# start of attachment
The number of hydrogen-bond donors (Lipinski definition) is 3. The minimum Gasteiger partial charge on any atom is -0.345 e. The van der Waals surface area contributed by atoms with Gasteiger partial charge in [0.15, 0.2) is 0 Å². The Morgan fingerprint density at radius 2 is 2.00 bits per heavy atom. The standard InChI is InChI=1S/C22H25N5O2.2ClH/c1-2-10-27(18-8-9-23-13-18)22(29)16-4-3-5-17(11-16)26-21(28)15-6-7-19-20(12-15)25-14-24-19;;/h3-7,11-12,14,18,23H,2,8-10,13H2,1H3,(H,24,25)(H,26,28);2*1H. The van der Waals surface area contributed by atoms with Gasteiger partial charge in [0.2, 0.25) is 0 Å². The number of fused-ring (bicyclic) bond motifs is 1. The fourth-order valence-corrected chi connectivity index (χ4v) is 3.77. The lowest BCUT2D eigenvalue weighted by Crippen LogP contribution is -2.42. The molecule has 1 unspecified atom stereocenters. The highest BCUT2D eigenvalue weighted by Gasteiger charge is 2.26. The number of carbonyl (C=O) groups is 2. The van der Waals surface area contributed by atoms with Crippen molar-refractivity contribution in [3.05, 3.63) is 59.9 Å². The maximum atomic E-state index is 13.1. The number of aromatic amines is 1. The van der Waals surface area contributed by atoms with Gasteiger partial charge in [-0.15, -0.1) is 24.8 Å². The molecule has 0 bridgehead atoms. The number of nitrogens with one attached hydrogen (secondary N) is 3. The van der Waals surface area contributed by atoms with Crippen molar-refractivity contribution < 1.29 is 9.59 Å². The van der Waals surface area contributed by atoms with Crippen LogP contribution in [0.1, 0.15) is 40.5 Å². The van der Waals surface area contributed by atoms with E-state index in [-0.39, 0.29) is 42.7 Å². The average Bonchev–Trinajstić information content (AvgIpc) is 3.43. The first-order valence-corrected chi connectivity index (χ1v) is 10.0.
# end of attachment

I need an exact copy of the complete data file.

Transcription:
The number of hydrogen-bond donors (Lipinski definition) is 3. The minimum Gasteiger partial charge on any atom is -0.345 e. The van der Waals surface area contributed by atoms with Gasteiger partial charge in [0.15, 0.2) is 0 Å². The Morgan fingerprint density at radius 2 is 2.00 bits per heavy atom. The standard InChI is InChI=1S/C22H25N5O2.2ClH/c1-2-10-27(18-8-9-23-13-18)22(29)16-4-3-5-17(11-16)26-21(28)15-6-7-19-20(12-15)25-14-24-19;;/h3-7,11-12,14,18,23H,2,8-10,13H2,1H3,(H,24,25)(H,26,28);2*1H. The van der Waals surface area contributed by atoms with Gasteiger partial charge in [0.2, 0.25) is 0 Å². The number of fused-ring (bicyclic) bond motifs is 1. The fourth-order valence-corrected chi connectivity index (χ4v) is 3.77. The lowest BCUT2D eigenvalue weighted by Crippen LogP contribution is -2.42. The molecule has 1 unspecified atom stereocenters. The highest BCUT2D eigenvalue weighted by Gasteiger charge is 2.26. The number of carbonyl (C=O) groups is 2. The van der Waals surface area contributed by atoms with Crippen molar-refractivity contribution in [3.05, 3.63) is 59.9 Å². The maximum atomic E-state index is 13.1. The number of aromatic amines is 1. The van der Waals surface area contributed by atoms with Gasteiger partial charge in [-0.15, -0.1) is 24.8 Å². The molecule has 0 bridgehead atoms. The number of nitrogens with one attached hydrogen (secondary N) is 3. The van der Waals surface area contributed by atoms with Crippen molar-refractivity contribution < 1.29 is 9.59 Å². The van der Waals surface area contributed by atoms with Crippen LogP contribution in [0.1, 0.15) is 40.5 Å². The van der Waals surface area contributed by atoms with E-state index in [-0.39, 0.29) is 42.7 Å². The average Bonchev–Trinajstić information content (AvgIpc) is 3.43. The first-order valence-corrected chi connectivity index (χ1v) is 10.0.